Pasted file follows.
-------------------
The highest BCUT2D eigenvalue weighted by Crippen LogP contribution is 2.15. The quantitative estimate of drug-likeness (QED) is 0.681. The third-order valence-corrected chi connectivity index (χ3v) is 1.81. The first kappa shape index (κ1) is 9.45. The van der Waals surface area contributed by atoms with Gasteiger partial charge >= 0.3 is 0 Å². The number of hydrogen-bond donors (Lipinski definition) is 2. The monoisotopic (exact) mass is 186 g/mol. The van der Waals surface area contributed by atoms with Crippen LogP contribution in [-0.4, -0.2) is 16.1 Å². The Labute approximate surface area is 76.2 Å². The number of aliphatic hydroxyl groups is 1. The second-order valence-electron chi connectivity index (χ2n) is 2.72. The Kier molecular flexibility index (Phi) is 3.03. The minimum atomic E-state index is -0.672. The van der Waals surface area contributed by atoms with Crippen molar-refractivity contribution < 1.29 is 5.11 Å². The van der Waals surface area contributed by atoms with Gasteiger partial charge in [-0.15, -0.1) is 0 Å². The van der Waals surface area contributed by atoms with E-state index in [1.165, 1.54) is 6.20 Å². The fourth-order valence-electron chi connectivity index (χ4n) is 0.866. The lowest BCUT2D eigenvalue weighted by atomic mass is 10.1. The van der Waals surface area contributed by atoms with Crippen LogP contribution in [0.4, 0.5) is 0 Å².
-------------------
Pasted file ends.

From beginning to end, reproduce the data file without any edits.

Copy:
The highest BCUT2D eigenvalue weighted by Crippen LogP contribution is 2.15. The quantitative estimate of drug-likeness (QED) is 0.681. The third-order valence-corrected chi connectivity index (χ3v) is 1.81. The first kappa shape index (κ1) is 9.45. The van der Waals surface area contributed by atoms with Gasteiger partial charge >= 0.3 is 0 Å². The number of hydrogen-bond donors (Lipinski definition) is 2. The monoisotopic (exact) mass is 186 g/mol. The van der Waals surface area contributed by atoms with Crippen LogP contribution in [-0.4, -0.2) is 16.1 Å². The Labute approximate surface area is 76.2 Å². The number of aliphatic hydroxyl groups is 1. The second-order valence-electron chi connectivity index (χ2n) is 2.72. The Kier molecular flexibility index (Phi) is 3.03. The minimum atomic E-state index is -0.672. The van der Waals surface area contributed by atoms with Crippen molar-refractivity contribution < 1.29 is 5.11 Å². The van der Waals surface area contributed by atoms with Gasteiger partial charge in [-0.15, -0.1) is 0 Å². The van der Waals surface area contributed by atoms with E-state index in [1.165, 1.54) is 6.20 Å². The fourth-order valence-electron chi connectivity index (χ4n) is 0.866. The lowest BCUT2D eigenvalue weighted by atomic mass is 10.1. The van der Waals surface area contributed by atoms with Crippen LogP contribution in [0.4, 0.5) is 0 Å².